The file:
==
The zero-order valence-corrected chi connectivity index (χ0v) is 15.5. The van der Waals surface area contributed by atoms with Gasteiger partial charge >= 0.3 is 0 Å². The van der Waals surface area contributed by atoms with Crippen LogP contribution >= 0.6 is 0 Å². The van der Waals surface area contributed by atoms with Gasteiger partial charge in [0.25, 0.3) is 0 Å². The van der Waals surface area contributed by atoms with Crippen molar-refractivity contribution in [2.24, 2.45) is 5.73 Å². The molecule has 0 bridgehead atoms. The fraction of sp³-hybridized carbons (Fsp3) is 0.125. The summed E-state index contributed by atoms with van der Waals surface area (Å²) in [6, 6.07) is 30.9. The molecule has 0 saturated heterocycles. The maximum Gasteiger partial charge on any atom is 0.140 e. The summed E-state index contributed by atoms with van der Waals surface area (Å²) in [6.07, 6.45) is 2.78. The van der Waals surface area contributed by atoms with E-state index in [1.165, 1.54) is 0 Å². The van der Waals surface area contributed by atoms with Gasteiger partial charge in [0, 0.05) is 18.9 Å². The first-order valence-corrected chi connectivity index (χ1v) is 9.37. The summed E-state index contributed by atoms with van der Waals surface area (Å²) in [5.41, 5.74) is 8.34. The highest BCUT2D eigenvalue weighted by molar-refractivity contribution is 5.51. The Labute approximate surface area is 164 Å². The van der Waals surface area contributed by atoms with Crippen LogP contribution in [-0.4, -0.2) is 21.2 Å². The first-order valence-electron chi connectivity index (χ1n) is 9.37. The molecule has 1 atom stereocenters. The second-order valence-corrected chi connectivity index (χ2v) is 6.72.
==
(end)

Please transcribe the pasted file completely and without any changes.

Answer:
The zero-order valence-corrected chi connectivity index (χ0v) is 15.5. The van der Waals surface area contributed by atoms with Gasteiger partial charge >= 0.3 is 0 Å². The van der Waals surface area contributed by atoms with Crippen LogP contribution >= 0.6 is 0 Å². The van der Waals surface area contributed by atoms with Gasteiger partial charge in [0.25, 0.3) is 0 Å². The van der Waals surface area contributed by atoms with Crippen molar-refractivity contribution in [2.24, 2.45) is 5.73 Å². The molecule has 0 bridgehead atoms. The fraction of sp³-hybridized carbons (Fsp3) is 0.125. The summed E-state index contributed by atoms with van der Waals surface area (Å²) in [6, 6.07) is 30.9. The molecule has 0 saturated heterocycles. The maximum Gasteiger partial charge on any atom is 0.140 e. The summed E-state index contributed by atoms with van der Waals surface area (Å²) in [6.07, 6.45) is 2.78. The van der Waals surface area contributed by atoms with E-state index in [1.165, 1.54) is 0 Å². The van der Waals surface area contributed by atoms with Gasteiger partial charge in [0, 0.05) is 18.9 Å². The first-order valence-corrected chi connectivity index (χ1v) is 9.37. The summed E-state index contributed by atoms with van der Waals surface area (Å²) in [5.41, 5.74) is 8.34. The highest BCUT2D eigenvalue weighted by molar-refractivity contribution is 5.51. The Labute approximate surface area is 164 Å². The van der Waals surface area contributed by atoms with Crippen LogP contribution in [-0.4, -0.2) is 21.2 Å². The first-order valence-electron chi connectivity index (χ1n) is 9.37. The molecule has 1 atom stereocenters. The second-order valence-corrected chi connectivity index (χ2v) is 6.72.